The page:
And here’s a graph of what you’re falsely describing as “ancient history”:

Great news. It’s 49% higher YOY with w/o the benefit of a current backlog. And there is a report that orders increased for the S, after the six Model S founder series deliveries. oh, wait – you were saying that’s bad…please continue.

Mark B. Spiegel said:

“Why are you (and Tesla) focusing on the year-over-year growth when the quarterly sequential growth was just 0.6%…”

Because, as others have already pointed out, car sales are highly seasonal, so only year-on-year sales comparisons offer a worthy comparison.

Because for any company to grow at close to 50% per year, and continue that for several years in a row, is truly remarkable.

“Seeing as Model S sales are no longer growing…”

I’m sorry if you’re losing money shorting TSLA, but that doesn’t give you the right to come here and post out-and-out lies. And frankly, I’d think that any experienced investor would have figured out by now that shorting TSLA is probably going to lose you money. If you persist in doing that, then you have nobody to blame but yourself.

Put Q3 2015 on that bar graph and then decide if that’s the growth trajectory of a company that should sell for 11x revenue (on a fully diluted enterprise value basis) with double-digit negative operating margins.

(I don’t expect you to know what any of that means, but if there are any fundamental investors reading this, they will.)

So, basically you’re trolling here to influence investor spending?

God, you’re pathetic Mark. Please craw back into the dark, moist hole you crawled out of.

Mark. Personally, I could care less whether you are shorting TSLA or not. However if you are betting for or against the company you should, at least, be realistic about the company. Otherwise you are destined to lose your shirt one way or another. The company was a little flat this quarter but that is rarely an indication of long term demand or not. The factory was down for a week because of the cut power lines. The company was also preparing for the launch of the Model X which shut down or delayed lines even more. So the fact that they had a roughly equal production run in a quarter where the company had some issues come up is a good sign. The new production line is now up and while it might take time to get it to full production I would expect that deliveries will go up quickly. A year ago there was plenty of speculation that demand was soft and that was proven to be false. I’d say betting that demand was softening will continue to burn you for quite a while. I believe demand will continue to stay solid through the creation of the battery… Read more »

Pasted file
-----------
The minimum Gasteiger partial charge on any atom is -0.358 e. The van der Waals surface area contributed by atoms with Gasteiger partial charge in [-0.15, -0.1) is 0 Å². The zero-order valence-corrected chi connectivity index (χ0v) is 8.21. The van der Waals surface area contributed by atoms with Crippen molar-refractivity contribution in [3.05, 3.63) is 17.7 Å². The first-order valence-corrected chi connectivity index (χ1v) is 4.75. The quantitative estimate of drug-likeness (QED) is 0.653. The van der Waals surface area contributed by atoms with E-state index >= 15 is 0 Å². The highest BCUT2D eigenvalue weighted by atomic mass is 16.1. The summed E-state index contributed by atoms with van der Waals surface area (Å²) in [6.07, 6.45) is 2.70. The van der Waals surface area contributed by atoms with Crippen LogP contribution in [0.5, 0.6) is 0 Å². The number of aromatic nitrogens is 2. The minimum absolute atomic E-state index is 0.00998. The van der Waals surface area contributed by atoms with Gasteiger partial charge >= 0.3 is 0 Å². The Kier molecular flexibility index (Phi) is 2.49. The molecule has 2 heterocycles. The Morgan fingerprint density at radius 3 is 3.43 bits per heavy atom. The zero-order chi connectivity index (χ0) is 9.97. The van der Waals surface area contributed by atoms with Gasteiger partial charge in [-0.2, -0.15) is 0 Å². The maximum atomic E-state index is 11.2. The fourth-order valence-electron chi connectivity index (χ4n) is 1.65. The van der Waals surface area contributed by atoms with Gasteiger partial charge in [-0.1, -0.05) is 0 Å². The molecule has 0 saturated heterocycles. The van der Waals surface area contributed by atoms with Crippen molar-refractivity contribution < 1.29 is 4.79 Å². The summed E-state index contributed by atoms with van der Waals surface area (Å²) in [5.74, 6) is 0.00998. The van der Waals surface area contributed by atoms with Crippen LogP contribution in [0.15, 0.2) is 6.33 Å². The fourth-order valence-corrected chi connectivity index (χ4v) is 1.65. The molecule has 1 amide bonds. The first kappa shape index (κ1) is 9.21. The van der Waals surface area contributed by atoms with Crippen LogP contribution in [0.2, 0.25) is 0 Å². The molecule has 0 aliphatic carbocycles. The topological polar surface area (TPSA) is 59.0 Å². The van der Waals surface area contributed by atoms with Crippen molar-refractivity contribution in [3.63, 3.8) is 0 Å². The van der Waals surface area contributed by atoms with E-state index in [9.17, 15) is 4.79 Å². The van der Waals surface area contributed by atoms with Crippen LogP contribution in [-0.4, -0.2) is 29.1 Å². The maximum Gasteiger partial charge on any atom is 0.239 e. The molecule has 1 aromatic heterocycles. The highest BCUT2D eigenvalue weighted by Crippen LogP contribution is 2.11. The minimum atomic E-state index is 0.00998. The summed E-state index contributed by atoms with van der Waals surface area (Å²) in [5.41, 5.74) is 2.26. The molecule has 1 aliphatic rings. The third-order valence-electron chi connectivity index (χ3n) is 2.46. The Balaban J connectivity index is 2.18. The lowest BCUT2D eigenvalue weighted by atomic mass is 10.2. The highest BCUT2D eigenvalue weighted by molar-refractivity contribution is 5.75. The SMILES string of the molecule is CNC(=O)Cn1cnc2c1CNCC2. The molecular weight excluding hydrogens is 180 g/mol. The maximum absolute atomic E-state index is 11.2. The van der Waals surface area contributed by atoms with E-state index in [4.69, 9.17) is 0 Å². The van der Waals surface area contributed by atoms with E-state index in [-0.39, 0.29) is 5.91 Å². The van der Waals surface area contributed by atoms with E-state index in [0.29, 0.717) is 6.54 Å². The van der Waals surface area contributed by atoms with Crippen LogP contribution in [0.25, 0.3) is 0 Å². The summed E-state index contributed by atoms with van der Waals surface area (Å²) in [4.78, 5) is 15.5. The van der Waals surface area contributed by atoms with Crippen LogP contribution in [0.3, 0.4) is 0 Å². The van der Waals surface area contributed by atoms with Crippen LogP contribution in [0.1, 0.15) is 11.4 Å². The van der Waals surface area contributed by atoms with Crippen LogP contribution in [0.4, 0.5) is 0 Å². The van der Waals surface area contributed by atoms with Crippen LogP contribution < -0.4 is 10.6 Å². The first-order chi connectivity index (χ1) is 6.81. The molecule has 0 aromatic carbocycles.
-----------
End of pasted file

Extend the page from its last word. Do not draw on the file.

Hey, I saw you mentioned in an article about shorting Tesla. Sort of negative fame I suppose, but fame nonetheless. Does that make you infamous, not sure, just wondering?

You should have shorted VW, down 47% since September 18th.
Instead of coming up with reasons why Tesla should be shorted maybe you reexamine your personal bias. Most major analytical houses are long or hold on Tesla, though not all.

They must have done very well in markets like China, UK, Australia & Germany as numbers for other countries were mostly yet available & not good to quite bad (in Norway, usual second biggest market Tesla sold less that 150 cars in Sept). It could also be that InsideEv usually accurate estimation for NA was off by 1K cars.

Denmark is also a wild card right now due to expiring tax exemption. The number for September is not known yet.

Could indeed be, anyway it is likely that Q4 sales will be good. Denmark being one reason, the other could be Model X orders shifted to Model S by not so convinced customers. Model S can be delivered in 2015 in large numbers, not so the Model X.

All their reported sales/Delivery are actually lies. I have reported them to SEC with proof. such proof will be shared with public by Monday morning!

***mod edit (staff)***
Moving this comment to bottom of discussion as it ridiculous and distracting to the topic at hand – and its the user’s first post ever at IEV
***mod edit***

Uh . . . Ok, “Tesla Employee”, we’ll see what happens.

It says “All their reported sales/Delivery are actually lies”. Well that is a lie because I literally saw 6 Model X deliveries the other day. 🙂

Brave statement. Guess we will have to wait until Monday morning to see if you can really back this up…

And I have prove you left the toilet seat up Stanley!
There WILL be consequences WAY before Monday…

LOL! And your dad can beat up Elon Musk’s dad too, right?

Troll…

Hey Deepak,
Welcome to the board! That’s a pretty strong statement, if you are not joking. I hope, you have a new job lined up for you. Now going to sell some TSLA on this “inside info”.

Wow, how bad do you have to be at trolling when even the other trolls scoff at you? 8-0

Hey Deepak,

In case you intend to write a book once you are out I swear I will come all the way from Luxembourg to CA to have it signed by you 🙂

There could be some truth to what you say. I’ve been thinking, why I see 10 times more Leafs and Volts than Teslas here in California, even when Tesla’s sales are so much higher. If what you say is true, then I have an explanation.

Yup. What you see in your neighborhood must certainly be indicative of the globe.

i see teslas more than volts and slightly less than leafs here in Florida

Miami?

Otown. Saw one of each so far today (not including mine)

First time I ever saw a Tesla in the wild was in Tampa. I’ll be in Florida in December. It will be interesting to compare how much EV’s have grown since the last time I was there.

You will have to look at the total numbers of sold cars over the last years. It is 54600 Model Ses, 82295 Volts and 85933 Leafs. So if you don’t see about as many Leafs as you see Volts, don’t expect to get the ratio right on the Leafs:Tesla.

was just sayin (not even sure if you were replying to me though?)

Technically, we should compare only the US ( or California) sales, not worldwide total sales. When I went to Norway this summer, I saw a lot more Teslas, which I understand.
Anyway, this is not very scientific method. It depends a lot on the roads one drives.

Thanks for skipping all the little people like CNN and dropping this breaking news here…

Please let the IRS know to so they can get their 7500 tax credits back and throw the people who submitted then in jail….